‘In the heart of the land they loved’: The Anzac centenary in the locality of Reedy Flat, Victoria

“It’s a bit out of the way; do you need directions?”, the local RSL sub-branch president asks. It’s the night before Anzac Day and we’re ringing to confirm arrangements for the dawn service. New to this part of Gippsland, five hours east of Melbourne, we gladly take the directions, and a good thing, too. They require a left-hand turn at the pub, veering right at a fork, turning left onto a No Through Road… Our destination in the early hours of 25 April 2015 is the Reedy Flat war memorial, which bears the names of 33 townsmen who served during the First World War. The town is gone, but the names remain.


Some descendants remain as well. In a fitting speech, Carey Mudge sketches the stories of six of his relatives listed on the memorial. Three died and three returned. Mudge thanks the members of the nearest RSL sub-branch, Ensay-Swifts Creek, for their efforts to retore the memorial and hold the first service in living memory here: these men, too, are remembered today. Early media reports this Anzac Day suggest record attendances at the central capital city services, especially at Martin Place in Sydney, the Australian War Memorial in Canberra and the Shrine of Remembrance in Melbourne. But how many other war memorials, I wonder, stand alone?


Russell Adams, the Ensay-Swifts Creek RSL Sub-Branch President, says at the end of the service that he’s ‘overwhelmed’ by the turnout. The sub-branch has only about 20 financial members, and they’d expected fewer than a third of the dawn service attendees at the end of this No Through Road. Later, as indefatigable country women cook sausages, bacon and eggs in frying pans at the Ensay war memorial hall, he worries he’s frightened people off by cautioning that the breakfast may be under-catered. “It’s alright,” he’s reassured. “Everyone’s probably just having a chat out there.”


Chatting they are: about the great-uncles and grandfathers and great-grandfathers listed on the memorial; about school; about the weather. A community that has offered its quiet contemplation, and now goes about its day.


The title of this post is drawn from CEW Bean’s words about the Australian War Memorial:  “Here is their spirit, in the heart of the land they loved; and here we guard the record which they themselves made.”


3 thoughts on “‘In the heart of the land they loved’: The Anzac centenary in the locality of Reedy Flat, Victoria

  1. Ash, I read this after reading James Valentine’s piece in today’s Sunday Canberra Times about Anzac Day overload and can’t help feeling these two pieces go together so very well. James’ point was that, whilst each, individual memorial/remembrance/gathering was important, the overall effect of them taken together was proving to be overkill for many people, himself included. There has been too much coverage making it difficult for people to remember on a personal level. The Anzac Day dawn service you and Andrew attended seems to me to be absolutely the best way to commemorate and celebrate both Anzac Day itself and the servicemen and women who come after. I use the word celebrate quite deliberately because what Anzac Day should be is a celebration not of the deaths that happen in war but of the lives of those who lived on, what they achieved and what we owe them, not in a big Anzac=Australia way, but in the personal. We didn’t attend any Anzac Day services this year, but we watched the service in Canberra and then at Gallipoli and Lone Pine. We were bombarded (is the only word for it) by the media with ‘lest we forget’ remembrances, all well executed, well intentioned and far to much in reality, and were decidedly Anzac’d out by evening. I think you and Andrew probably had the best Anzac Day experience going yesterday, certainly one of the most meaningful.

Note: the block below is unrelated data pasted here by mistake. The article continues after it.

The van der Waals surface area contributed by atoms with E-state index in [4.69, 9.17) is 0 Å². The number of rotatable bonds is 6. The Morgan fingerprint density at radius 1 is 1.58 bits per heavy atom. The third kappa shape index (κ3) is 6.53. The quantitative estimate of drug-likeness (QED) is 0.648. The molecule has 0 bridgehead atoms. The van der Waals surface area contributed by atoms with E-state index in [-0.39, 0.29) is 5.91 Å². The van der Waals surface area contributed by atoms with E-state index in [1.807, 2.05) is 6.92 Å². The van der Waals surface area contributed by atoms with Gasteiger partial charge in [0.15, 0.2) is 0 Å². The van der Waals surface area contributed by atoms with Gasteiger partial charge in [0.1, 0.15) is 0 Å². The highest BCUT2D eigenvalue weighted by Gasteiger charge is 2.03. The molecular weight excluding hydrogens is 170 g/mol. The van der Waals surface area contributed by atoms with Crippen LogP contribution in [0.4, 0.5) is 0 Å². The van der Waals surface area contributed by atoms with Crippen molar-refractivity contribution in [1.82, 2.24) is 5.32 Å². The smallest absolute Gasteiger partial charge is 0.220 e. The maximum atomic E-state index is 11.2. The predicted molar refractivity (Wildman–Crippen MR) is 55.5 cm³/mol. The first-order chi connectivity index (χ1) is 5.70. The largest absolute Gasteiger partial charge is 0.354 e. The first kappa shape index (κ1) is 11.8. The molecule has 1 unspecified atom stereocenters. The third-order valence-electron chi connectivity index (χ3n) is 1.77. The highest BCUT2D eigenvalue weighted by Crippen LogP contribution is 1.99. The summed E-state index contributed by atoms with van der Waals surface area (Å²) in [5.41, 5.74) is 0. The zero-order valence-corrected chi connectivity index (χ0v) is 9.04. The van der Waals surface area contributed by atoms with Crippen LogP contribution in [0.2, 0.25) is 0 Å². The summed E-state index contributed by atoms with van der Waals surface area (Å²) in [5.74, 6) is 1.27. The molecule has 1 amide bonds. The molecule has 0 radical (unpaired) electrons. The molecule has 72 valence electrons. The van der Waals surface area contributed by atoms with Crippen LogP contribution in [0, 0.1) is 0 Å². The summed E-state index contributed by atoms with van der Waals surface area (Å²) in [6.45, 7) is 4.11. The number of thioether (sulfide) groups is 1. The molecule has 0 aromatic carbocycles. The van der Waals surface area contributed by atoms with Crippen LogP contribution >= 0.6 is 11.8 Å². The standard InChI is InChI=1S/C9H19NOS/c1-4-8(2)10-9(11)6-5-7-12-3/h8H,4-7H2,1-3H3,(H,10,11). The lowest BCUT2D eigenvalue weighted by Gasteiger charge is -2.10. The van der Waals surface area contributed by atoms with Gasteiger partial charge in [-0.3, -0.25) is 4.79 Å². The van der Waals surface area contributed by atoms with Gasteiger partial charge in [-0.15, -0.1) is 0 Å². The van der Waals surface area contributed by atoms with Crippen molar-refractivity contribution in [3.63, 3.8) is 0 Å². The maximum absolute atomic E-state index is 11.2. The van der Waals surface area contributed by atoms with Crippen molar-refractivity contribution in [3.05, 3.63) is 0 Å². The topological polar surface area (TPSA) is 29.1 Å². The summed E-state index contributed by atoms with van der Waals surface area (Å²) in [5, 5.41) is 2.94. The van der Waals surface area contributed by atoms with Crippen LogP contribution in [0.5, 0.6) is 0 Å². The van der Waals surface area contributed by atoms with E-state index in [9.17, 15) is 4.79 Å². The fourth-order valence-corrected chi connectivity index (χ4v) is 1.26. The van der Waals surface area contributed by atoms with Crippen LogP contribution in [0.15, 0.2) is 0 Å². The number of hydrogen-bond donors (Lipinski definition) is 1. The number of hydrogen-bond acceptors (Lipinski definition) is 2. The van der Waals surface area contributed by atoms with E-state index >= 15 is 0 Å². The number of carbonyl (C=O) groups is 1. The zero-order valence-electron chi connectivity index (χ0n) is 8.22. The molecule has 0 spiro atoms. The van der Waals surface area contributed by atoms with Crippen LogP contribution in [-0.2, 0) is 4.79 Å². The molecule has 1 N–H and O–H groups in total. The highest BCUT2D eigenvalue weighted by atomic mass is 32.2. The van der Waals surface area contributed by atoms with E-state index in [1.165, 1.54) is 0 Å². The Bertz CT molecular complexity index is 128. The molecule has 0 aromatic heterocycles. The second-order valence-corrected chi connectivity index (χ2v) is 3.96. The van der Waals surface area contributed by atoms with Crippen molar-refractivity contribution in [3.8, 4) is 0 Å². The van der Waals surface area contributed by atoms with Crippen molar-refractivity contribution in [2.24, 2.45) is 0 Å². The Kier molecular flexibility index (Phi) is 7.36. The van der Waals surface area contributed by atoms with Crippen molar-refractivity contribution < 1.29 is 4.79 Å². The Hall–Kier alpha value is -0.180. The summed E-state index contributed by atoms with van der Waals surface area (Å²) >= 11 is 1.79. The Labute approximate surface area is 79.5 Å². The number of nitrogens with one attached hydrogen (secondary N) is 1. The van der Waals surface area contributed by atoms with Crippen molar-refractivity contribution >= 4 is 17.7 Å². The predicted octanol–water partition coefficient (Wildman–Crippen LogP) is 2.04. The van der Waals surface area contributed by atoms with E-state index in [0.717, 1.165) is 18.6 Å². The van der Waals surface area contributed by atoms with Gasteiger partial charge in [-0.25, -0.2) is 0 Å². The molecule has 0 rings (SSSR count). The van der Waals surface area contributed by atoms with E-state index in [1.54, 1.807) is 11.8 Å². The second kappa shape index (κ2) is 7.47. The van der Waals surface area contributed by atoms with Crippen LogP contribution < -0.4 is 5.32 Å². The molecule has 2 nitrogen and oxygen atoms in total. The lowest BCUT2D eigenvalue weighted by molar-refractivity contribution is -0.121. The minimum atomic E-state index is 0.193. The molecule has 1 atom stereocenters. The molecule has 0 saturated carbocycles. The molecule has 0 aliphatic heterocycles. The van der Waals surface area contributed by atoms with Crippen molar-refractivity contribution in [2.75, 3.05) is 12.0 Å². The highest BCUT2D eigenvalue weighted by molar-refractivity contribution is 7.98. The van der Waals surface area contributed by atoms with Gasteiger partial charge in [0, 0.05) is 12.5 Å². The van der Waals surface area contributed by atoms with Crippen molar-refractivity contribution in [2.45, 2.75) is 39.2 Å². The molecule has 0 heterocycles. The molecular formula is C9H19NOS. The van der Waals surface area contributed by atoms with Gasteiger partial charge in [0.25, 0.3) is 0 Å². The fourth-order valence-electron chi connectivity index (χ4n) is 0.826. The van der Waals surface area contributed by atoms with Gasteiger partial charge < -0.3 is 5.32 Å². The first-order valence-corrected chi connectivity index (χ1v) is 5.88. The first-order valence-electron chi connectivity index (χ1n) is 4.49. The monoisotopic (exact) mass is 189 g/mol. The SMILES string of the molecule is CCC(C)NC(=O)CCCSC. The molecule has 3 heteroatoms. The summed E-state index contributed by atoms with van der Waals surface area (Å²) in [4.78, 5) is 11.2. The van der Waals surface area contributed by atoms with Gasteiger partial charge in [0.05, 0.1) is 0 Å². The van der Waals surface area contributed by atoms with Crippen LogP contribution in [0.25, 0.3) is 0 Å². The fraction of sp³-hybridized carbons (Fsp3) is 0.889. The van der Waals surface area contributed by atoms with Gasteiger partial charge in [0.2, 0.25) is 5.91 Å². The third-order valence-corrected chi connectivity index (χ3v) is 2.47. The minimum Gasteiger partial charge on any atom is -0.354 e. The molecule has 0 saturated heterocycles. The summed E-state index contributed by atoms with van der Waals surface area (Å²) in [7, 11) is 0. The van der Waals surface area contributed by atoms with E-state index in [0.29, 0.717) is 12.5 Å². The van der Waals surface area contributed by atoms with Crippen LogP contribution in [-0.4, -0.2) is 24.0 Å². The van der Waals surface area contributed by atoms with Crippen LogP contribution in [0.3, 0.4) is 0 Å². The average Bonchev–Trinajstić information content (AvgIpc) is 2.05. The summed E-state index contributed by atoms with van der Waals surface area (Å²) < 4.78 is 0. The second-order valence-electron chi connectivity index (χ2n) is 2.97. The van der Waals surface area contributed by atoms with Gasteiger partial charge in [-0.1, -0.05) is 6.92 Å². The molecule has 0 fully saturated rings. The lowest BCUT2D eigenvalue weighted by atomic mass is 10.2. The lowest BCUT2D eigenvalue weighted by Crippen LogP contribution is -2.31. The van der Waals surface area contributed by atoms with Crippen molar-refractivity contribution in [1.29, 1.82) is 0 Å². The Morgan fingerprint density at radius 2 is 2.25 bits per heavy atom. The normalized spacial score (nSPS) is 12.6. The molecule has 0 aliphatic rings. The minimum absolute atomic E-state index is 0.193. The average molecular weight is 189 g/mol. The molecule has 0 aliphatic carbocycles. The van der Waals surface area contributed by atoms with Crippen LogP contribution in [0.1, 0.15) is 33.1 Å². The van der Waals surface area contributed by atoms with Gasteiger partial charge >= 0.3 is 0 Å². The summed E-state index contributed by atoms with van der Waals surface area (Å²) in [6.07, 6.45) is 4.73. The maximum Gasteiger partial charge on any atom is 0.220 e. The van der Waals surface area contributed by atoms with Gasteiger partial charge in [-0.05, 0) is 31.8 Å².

2. P.S. Thinking about it, perhaps the most telling comment came from one of the ABC reporters at the Lone Pine memorial. During one of the crosses the anchorman for the ABC (actually on the beach at Gallipoli) mentioned the personal connection that the reporter had referred to earlier in the day and how had that affected his own participation in the services. The reporter’s response was simple “I’ve spent so much time telling other peoples’ stories I really haven’t had time to think about my own.” How sad.

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